These days, the strip is home to just one crop-duster, a yellow turbine biplane that barely fits inside a big hangar on the strip. That airplane’s predecessor was parked, partially disassembled, on the concrete pad in front of mine, tied down with frayed ropes. Its big radial engine had bled out its oil reserve years ago, leaving a grimy patch on the pavement that had absorbed dust and dirt and small pebbles throughout the years. Last year, part of its tail section was taken away. What remained was broken and forlorn, a sad reminder of what might have been a glorious past, its bright yellow paint faded and dirty from a long spell in purgatory outdoors.

Parking at the Ag Strip

Over time, birds had built nests inside its wings. They’d done this long before I arrived in 2009; I saw them come and go right from the first day I was there. Bits and pieces of straw stuck out of odd places. A bird would perch on a strut or cowling, then disappear into the airframe. I watched them while I was warming up my aircraft for a flight, or when cooling down at the conclusion of one.

The plane was still there when I arrived this May. But a few days later, I saw a flatbed trailer working near it. And then, one day, it was gone.

I hoped it was going to a new home, someplace where it would be rebuilt and would return to the sky.

Birds in the Fan Scroll

I was in Phoenix later that month, dealing with personal business, when my phone rang. It was the owner of the ag strip, Randy, who also flew the turbine crop-duster in the hangar. He’d never called me before. I didn’t even know he had my number.

“What’s up?” I asked him after we exchanged greetings.

“I’ll let Dalton explain,” he said.

I think my blood pressure must have jumped up a few points. Dalton was Randy’s ground guy. He spent a lot of time tearing around the strip on an ATV, running between the hangar and the refueling area and chemical loading area. I imagined him having some kind of mishap that involved the helicopter.

“I saw some birds flying in and out of the back of your helicopter,” Dalton told me. “When I looked in there, it looked like they were building a nest. I covered it up so they couldn’t get back in,” he finished.

Okay. A bird nest. Not something I wanted to deal with, but at least it wasn’t some sort of accident that involved the helicopter’s airframe. I thanked him for keeping an eye on things for me and for covering it up. I told him I’d be back in a few days and we hung up.

It made sense, when I thought about it. With the big biplane gone, a lot of birds were homeless. They moved to the closest replacement — my helicopter.

Nest in the Fan ScrollWhen I returned, I found the fan scroll cowl covered with cloth that turned out to be two old coveralls. I pulled them off to find a mess in the back end of the helicopter. Birds had flown between the fins on the fan scroll cowl (consult photo above) and had brought all kinds of hay and twigs. They’d left nesting materials inside the cowl and inside the fan itself. And there was a ton of bird poop.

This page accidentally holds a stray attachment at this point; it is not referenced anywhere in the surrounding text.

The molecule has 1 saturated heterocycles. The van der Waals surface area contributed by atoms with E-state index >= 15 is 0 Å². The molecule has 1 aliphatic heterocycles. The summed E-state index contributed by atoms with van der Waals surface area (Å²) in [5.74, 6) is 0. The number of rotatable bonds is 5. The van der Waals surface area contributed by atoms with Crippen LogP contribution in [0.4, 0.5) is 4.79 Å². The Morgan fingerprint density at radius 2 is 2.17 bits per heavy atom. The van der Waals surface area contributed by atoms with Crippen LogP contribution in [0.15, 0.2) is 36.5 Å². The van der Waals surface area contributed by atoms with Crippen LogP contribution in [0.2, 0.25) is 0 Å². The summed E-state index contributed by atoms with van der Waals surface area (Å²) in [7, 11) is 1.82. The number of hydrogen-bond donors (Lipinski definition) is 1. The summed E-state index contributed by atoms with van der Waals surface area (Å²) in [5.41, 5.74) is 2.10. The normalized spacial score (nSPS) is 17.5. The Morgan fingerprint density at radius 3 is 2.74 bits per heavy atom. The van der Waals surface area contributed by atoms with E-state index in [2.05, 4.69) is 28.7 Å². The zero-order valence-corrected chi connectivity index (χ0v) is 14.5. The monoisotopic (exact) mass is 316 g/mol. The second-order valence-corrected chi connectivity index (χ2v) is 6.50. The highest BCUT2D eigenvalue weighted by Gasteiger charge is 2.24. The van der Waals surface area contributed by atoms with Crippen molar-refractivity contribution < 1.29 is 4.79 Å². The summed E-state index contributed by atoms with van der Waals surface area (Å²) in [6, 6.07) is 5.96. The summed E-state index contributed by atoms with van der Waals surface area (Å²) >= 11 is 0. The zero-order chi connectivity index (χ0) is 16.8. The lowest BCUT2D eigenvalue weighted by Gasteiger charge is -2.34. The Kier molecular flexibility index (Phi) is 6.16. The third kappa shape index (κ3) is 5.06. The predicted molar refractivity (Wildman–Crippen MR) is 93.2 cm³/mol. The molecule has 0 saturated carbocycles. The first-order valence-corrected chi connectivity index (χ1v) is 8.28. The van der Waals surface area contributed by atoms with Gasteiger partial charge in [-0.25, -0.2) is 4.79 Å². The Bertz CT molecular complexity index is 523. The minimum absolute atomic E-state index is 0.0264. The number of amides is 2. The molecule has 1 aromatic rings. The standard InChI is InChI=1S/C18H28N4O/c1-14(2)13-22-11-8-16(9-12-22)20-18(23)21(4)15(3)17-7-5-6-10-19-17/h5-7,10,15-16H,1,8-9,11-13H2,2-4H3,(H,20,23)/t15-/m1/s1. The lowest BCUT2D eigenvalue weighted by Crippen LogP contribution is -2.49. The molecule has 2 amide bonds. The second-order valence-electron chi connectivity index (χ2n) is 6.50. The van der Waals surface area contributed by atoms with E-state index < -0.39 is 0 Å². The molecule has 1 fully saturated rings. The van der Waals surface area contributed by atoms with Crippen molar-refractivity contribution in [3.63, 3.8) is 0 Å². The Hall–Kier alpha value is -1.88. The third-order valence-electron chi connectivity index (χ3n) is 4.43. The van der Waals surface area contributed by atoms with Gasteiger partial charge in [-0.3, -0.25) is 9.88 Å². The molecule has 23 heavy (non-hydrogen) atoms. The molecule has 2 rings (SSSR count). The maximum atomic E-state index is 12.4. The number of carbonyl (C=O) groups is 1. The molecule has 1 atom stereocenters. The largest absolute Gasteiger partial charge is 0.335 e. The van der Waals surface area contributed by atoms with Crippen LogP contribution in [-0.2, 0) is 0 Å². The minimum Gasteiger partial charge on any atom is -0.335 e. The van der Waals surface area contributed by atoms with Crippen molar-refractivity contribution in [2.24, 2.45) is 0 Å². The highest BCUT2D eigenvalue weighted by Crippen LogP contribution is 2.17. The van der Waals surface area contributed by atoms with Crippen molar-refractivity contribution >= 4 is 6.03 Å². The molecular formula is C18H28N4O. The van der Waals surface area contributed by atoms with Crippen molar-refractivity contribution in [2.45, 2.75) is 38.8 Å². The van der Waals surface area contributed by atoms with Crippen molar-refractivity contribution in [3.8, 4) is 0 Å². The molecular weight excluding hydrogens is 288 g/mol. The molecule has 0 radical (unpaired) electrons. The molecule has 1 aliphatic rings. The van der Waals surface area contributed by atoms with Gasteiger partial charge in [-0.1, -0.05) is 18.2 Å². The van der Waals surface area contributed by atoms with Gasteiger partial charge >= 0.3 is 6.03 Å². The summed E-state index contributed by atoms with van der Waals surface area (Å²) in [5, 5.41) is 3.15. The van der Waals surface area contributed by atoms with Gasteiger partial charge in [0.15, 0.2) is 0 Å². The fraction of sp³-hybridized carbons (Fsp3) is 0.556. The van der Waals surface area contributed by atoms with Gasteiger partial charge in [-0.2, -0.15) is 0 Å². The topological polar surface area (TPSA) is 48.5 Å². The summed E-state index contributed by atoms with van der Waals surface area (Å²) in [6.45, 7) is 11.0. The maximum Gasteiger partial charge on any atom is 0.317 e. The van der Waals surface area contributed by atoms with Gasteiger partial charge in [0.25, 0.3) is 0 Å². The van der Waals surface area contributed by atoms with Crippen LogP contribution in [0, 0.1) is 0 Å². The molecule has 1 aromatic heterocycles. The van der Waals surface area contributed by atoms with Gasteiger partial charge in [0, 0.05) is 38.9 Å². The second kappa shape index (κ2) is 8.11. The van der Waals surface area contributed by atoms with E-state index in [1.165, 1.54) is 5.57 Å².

What a mess!

I returned to my RV to fetch my battery powered screw driver, some hot water, and some rags. Then I got to work. First I removed the two screws holding in one of the fan cowl fins and attempted to remove all the material by reaching in. It soon became obvious that that simply wouldn’t work. So I removed the entire cowl — which involved removing about 20 screws — and began scooping out the junk I found. It took quite a while; there was an amazing quantity of the stuff. I wiped up as best as I could with the water and rags.

By then, Randy and Dalton had come by to chat. They told me to use the hose in the hangar. So I carried the filthy cowl into the hangar and cleaned it as well as I could with the hose and a brush.

Plastic over Fan CowlWhen I was satisfied all the nesting material was out and the cowl was as clean as I’d get it, I put it all back together. Then I used plastic bags to cover up the fins so birds couldn’t fly back in there. That would have to protect it until I flew again.

I should mention here that I opened all the inspection doors and looked carefully throughout the interior of the cowling to make sure that was the only nest they’d built. I admit that I was surprised that they hadn’t built anything in the main inspection area, near the upper sheave, beneath the hydraulic reservoir, or under the main rotor gearbox. I tapped on the mast cowling and tailcone in an attempt to scare out any birds that might be in there. Nothing. Not any other trace of birds anywhere.

What a relief.

Flying an Aging Aircraft

I started doing a lot of flying a few days later — charter flights, mostly. I removed the plastic bags, preflighted thoroughly, and saw no other sign of birds. When I flew, everything seemed fine.

Well, I did notice that the engine seemed to run a little warmer than usual.

The cylinder head temperature gauge has a little tick mark about 2/3 from the top. In the 8 years and 1600 hours I’ve flown the helicopter, temperature in flight is usually right around this line. It might be slightly to the left (cooler) on a cool day and slightly to the right (warmer) on a hot Arizona day. I’d never seen it to the right of the line in Washington state — it simply didn’t get hot enough. Yet that spring the temperature consistently reached and edged slightly past that line.